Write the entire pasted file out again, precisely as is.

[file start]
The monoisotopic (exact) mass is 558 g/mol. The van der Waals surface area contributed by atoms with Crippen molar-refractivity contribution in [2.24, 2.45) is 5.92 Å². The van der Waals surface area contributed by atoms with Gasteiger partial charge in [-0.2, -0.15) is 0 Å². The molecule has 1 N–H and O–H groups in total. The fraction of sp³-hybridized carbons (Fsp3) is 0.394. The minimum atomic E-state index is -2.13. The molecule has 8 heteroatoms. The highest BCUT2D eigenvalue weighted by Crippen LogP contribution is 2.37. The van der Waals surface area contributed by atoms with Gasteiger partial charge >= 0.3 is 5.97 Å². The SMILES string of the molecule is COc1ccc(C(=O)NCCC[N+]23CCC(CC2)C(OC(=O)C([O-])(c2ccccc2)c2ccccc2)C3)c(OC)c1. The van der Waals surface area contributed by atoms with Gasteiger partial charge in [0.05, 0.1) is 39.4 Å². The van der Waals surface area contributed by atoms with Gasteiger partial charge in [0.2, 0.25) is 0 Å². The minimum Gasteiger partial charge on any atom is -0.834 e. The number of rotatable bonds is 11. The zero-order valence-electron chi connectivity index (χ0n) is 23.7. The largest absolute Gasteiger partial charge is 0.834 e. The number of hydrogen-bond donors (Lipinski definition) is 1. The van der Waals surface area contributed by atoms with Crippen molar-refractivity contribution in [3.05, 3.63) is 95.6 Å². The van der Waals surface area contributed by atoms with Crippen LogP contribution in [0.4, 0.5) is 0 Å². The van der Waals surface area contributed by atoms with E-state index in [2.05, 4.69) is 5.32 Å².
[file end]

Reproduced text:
The monoisotopic (exact) mass is 558 g/mol. The van der Waals surface area contributed by atoms with Crippen molar-refractivity contribution in [2.24, 2.45) is 5.92 Å². The van der Waals surface area contributed by atoms with Gasteiger partial charge in [-0.2, -0.15) is 0 Å². The molecule has 1 N–H and O–H groups in total. The fraction of sp³-hybridized carbons (Fsp3) is 0.394. The minimum atomic E-state index is -2.13. The molecule has 8 heteroatoms. The highest BCUT2D eigenvalue weighted by Crippen LogP contribution is 2.37. The van der Waals surface area contributed by atoms with Gasteiger partial charge >= 0.3 is 5.97 Å². The SMILES string of the molecule is COc1ccc(C(=O)NCCC[N+]23CCC(CC2)C(OC(=O)C([O-])(c2ccccc2)c2ccccc2)C3)c(OC)c1. The van der Waals surface area contributed by atoms with Gasteiger partial charge in [0.05, 0.1) is 39.4 Å². The van der Waals surface area contributed by atoms with Gasteiger partial charge in [0.2, 0.25) is 0 Å². The minimum Gasteiger partial charge on any atom is -0.834 e. The number of rotatable bonds is 11. The zero-order valence-electron chi connectivity index (χ0n) is 23.7. The largest absolute Gasteiger partial charge is 0.834 e. The number of hydrogen-bond donors (Lipinski definition) is 1. The van der Waals surface area contributed by atoms with Crippen molar-refractivity contribution in [3.05, 3.63) is 95.6 Å². The van der Waals surface area contributed by atoms with Crippen LogP contribution in [0.4, 0.5) is 0 Å². The van der Waals surface area contributed by atoms with E-state index in [2.05, 4.69) is 5.32 Å².